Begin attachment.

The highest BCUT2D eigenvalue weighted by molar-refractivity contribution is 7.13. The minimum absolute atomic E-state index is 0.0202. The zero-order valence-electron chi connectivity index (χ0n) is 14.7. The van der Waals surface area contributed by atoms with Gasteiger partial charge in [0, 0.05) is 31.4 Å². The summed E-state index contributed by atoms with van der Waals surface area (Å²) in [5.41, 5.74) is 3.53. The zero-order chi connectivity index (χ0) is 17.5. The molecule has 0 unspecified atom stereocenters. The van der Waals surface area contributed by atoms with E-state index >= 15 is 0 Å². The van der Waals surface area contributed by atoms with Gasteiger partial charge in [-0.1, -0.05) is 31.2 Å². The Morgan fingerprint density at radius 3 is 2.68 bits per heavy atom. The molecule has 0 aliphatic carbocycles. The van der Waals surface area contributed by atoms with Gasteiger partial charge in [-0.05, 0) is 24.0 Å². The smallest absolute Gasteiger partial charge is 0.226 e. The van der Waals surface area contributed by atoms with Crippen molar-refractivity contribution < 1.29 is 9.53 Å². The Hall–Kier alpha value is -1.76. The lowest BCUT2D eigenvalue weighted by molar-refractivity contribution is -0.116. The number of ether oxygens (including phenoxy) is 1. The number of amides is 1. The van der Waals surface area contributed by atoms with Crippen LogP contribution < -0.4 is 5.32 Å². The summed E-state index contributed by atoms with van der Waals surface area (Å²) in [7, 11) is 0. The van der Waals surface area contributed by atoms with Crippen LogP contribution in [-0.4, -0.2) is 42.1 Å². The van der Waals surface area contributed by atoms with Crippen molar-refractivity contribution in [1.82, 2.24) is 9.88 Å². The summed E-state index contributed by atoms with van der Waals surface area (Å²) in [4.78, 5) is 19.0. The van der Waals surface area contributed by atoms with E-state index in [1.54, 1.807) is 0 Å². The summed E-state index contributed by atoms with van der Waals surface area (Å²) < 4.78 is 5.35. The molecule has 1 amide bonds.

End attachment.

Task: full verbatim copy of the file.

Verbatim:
The highest BCUT2D eigenvalue weighted by molar-refractivity contribution is 7.13. The minimum absolute atomic E-state index is 0.0202. The zero-order valence-electron chi connectivity index (χ0n) is 14.7. The van der Waals surface area contributed by atoms with Gasteiger partial charge in [0, 0.05) is 31.4 Å². The summed E-state index contributed by atoms with van der Waals surface area (Å²) in [5.41, 5.74) is 3.53. The zero-order chi connectivity index (χ0) is 17.5. The molecule has 0 unspecified atom stereocenters. The van der Waals surface area contributed by atoms with E-state index >= 15 is 0 Å². The van der Waals surface area contributed by atoms with Gasteiger partial charge in [-0.1, -0.05) is 31.2 Å². The Morgan fingerprint density at radius 3 is 2.68 bits per heavy atom. The molecule has 0 aliphatic carbocycles. The van der Waals surface area contributed by atoms with Gasteiger partial charge in [-0.05, 0) is 24.0 Å². The smallest absolute Gasteiger partial charge is 0.226 e. The van der Waals surface area contributed by atoms with Crippen molar-refractivity contribution < 1.29 is 9.53 Å². The Hall–Kier alpha value is -1.76. The lowest BCUT2D eigenvalue weighted by molar-refractivity contribution is -0.116. The number of ether oxygens (including phenoxy) is 1. The number of amides is 1. The van der Waals surface area contributed by atoms with Crippen LogP contribution < -0.4 is 5.32 Å². The summed E-state index contributed by atoms with van der Waals surface area (Å²) in [7, 11) is 0. The van der Waals surface area contributed by atoms with Crippen LogP contribution in [-0.4, -0.2) is 42.1 Å². The van der Waals surface area contributed by atoms with Crippen molar-refractivity contribution in [1.82, 2.24) is 9.88 Å². The summed E-state index contributed by atoms with van der Waals surface area (Å²) in [4.78, 5) is 19.0. The van der Waals surface area contributed by atoms with E-state index in [1.54, 1.807) is 0 Å². The summed E-state index contributed by atoms with van der Waals surface area (Å²) < 4.78 is 5.35. The molecule has 1 amide bonds.